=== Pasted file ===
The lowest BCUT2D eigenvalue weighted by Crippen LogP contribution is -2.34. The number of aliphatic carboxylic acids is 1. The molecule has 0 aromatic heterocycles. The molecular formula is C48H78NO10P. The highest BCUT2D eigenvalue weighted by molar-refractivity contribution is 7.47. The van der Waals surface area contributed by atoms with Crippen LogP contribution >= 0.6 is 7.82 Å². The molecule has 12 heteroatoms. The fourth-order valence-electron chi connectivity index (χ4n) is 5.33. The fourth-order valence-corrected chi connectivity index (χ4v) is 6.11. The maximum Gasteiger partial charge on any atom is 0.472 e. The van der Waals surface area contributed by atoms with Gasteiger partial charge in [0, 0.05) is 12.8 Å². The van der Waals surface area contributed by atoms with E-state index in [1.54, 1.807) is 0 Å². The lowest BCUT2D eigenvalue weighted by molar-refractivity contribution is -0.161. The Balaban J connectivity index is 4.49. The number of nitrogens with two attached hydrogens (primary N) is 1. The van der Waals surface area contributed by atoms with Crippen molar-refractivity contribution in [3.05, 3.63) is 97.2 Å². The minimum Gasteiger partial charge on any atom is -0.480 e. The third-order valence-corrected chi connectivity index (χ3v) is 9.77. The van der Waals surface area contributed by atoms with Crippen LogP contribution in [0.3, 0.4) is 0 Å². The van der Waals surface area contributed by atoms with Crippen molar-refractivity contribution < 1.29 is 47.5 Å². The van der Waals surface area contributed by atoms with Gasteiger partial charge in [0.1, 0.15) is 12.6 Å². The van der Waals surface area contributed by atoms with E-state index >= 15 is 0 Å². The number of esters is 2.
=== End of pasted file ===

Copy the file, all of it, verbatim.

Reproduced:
The lowest BCUT2D eigenvalue weighted by Crippen LogP contribution is -2.34. The number of aliphatic carboxylic acids is 1. The molecule has 0 aromatic heterocycles. The molecular formula is C48H78NO10P. The highest BCUT2D eigenvalue weighted by molar-refractivity contribution is 7.47. The van der Waals surface area contributed by atoms with Crippen LogP contribution >= 0.6 is 7.82 Å². The molecule has 12 heteroatoms. The fourth-order valence-electron chi connectivity index (χ4n) is 5.33. The fourth-order valence-corrected chi connectivity index (χ4v) is 6.11. The maximum Gasteiger partial charge on any atom is 0.472 e. The van der Waals surface area contributed by atoms with Gasteiger partial charge in [0, 0.05) is 12.8 Å². The van der Waals surface area contributed by atoms with E-state index in [1.54, 1.807) is 0 Å². The lowest BCUT2D eigenvalue weighted by molar-refractivity contribution is -0.161. The Balaban J connectivity index is 4.49. The number of nitrogens with two attached hydrogens (primary N) is 1. The van der Waals surface area contributed by atoms with Crippen molar-refractivity contribution in [3.05, 3.63) is 97.2 Å². The minimum Gasteiger partial charge on any atom is -0.480 e. The third-order valence-corrected chi connectivity index (χ3v) is 9.77. The van der Waals surface area contributed by atoms with Crippen LogP contribution in [0.3, 0.4) is 0 Å². The van der Waals surface area contributed by atoms with Crippen molar-refractivity contribution < 1.29 is 47.5 Å². The van der Waals surface area contributed by atoms with Gasteiger partial charge in [0.1, 0.15) is 12.6 Å². The van der Waals surface area contributed by atoms with E-state index >= 15 is 0 Å². The number of esters is 2.